Overview compiled by Josef-Davies Coates for his blog at http://technologyandsocialaction.org/node/190 (broken link)
- 1 Directory
- 1.1 Online Decision-Making Tools
- 1.2 Offline Decision-Making Tools
- 2 More Information
- 2.1 Further Reading
- 2.1.1 Democracy 2.1: How to make a bunch of selfish people work together - http://open.coop/tiki-download_file.php?fileId=88
- 2.1.2 Delegative Democracy - http://open.coop/tiki-download_wiki_attachment.php?attId=12
- 2.1.3 Liquid Democracy - http://wiki.uniteddiversity.com/liquiddemocracy
- 2.1.4 Collective Book on Collective Process - http://www.geocities.com/collectivebook/
- 2.1.5 Participation Works - 21 techniques of community participation
- 2.1.6 Seeds for Change
- 2.1.7 Deliberative Structure
- 2.1 Further Reading
Online Decision-Making Tools
Online decision making tools and projects:
A very simple site that helps groups to make decisions online. It enables the creation of “issues” (e.g. how should we spend this £1000?) and “options” (e.g. i) go on holiday ii) put it in a saving account iii) other). Users can then vote on how good they think each option is and/ or create a new option.
VoSnap allows you to rapidly solicit the opinion of your social or business networks. Working seamlessly with SMS and email their system allows you to solicit a vote in a snap.
Smartocracy is an experiment in "augmented democracy", a meritocratic social network for collective decision-making. Each participant gets 10 votes to give away, and gets to exercise those votes given to them.
Smartocracy is a dead-simple social network, where a link from User A to User B is effectively a "proxy assignment" of one vote. In giving User B a proxy, User A is designating them as someone they trust to make good decisions.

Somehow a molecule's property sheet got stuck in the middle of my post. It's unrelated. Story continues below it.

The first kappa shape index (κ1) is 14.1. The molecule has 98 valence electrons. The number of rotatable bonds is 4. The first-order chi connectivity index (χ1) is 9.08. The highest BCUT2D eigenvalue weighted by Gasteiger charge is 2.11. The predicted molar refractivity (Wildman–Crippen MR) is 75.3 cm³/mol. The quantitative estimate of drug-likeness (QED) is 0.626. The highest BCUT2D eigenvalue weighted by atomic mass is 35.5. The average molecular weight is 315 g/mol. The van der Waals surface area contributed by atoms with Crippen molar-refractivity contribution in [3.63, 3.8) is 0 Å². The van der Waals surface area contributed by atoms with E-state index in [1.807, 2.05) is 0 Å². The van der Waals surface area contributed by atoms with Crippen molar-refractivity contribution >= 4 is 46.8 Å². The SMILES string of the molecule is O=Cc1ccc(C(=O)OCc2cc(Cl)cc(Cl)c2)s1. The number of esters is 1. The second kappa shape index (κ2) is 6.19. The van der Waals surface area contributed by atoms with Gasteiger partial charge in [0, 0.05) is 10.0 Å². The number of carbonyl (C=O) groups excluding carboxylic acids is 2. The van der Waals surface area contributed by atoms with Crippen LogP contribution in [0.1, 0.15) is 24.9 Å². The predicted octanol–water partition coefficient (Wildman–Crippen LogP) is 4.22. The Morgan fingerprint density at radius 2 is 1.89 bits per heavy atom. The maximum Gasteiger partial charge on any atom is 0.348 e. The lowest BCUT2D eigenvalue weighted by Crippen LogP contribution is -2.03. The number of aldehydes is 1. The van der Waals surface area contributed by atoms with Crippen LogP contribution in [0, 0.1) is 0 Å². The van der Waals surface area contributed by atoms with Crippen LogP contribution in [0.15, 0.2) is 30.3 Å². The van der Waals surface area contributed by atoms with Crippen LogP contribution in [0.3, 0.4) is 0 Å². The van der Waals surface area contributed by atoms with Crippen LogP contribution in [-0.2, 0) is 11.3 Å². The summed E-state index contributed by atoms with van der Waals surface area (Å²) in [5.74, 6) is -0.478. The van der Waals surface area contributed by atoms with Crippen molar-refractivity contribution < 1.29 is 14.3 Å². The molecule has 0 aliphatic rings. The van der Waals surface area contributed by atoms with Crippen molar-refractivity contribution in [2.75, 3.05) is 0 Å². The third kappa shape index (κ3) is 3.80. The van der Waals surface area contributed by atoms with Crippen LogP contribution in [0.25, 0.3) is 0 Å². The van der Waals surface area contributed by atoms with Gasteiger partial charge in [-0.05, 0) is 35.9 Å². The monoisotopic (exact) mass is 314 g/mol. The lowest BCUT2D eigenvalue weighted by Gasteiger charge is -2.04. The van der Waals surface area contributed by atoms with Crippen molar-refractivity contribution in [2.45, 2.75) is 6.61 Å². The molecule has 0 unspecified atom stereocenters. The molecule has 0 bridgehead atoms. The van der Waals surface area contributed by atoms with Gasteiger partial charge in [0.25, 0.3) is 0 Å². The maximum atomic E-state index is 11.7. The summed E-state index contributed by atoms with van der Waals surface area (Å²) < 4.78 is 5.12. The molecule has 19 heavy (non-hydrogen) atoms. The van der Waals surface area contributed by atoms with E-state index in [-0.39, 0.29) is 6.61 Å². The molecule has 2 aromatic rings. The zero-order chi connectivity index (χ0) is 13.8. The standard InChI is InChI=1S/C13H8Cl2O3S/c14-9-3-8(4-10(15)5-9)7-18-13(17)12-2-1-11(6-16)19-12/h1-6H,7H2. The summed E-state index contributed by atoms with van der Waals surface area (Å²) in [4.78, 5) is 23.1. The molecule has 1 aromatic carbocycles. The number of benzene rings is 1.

The idea is to combine the best of direct and representative democracy and creates a true meritocracy where merit is decided at the individual level, but aggregated for collective use. See also, Liquid Democracy links under Further Reading
The “Democracy Experiment”, DemoEx is Direct Democracy Political Party in Sweden that enables members to propose and vote on policies. Your Party http://www.yourparty.org was a similar effort in the UK back in 2004 (although the law here means members cannot dictate how their councillor or MP, if elected, votes - and the site is now down). Mikael Nordfors (author of Democracy 2.1, see Further Reading below) was involved with this project but they eventually adopted a non-delegative voting system.
Gnuvernment – http://decisions.gnuvernment.org / Drupal Decisions Module - http://drupal.org/project/decisions
Decisions is a replacement for poll.module and provides advanced voting systems and decision-making tools. It aims to enable groups to take decisions online in a manner that replicates and augments what is possible in face-to-face meeting.
However, the advpoll has seen much more development over the last year and is currently recommended over this module.
Offline Decision-Making Tools
Dotmocracy - http://dotmocracy.org
Dotmocracy is an established facilitation method for collecting and prioritizing ideas among a large number of people. It is an equal opportunity & participatory group decision-making process. Participants write down ideas and apply dots under each idea to show which ones they prefer. The final result is a graph-like visual representation of the groups collective preferences.
Who Wants To Be? - http://whowantstobe.co.uk
A unique gameshow where the players design and enact the rules about how they are going to spend the prize money.
Democracy 2.1: How to make a bunch of selfish people work together - http://open.coop/tiki-download_file.php?fileId=88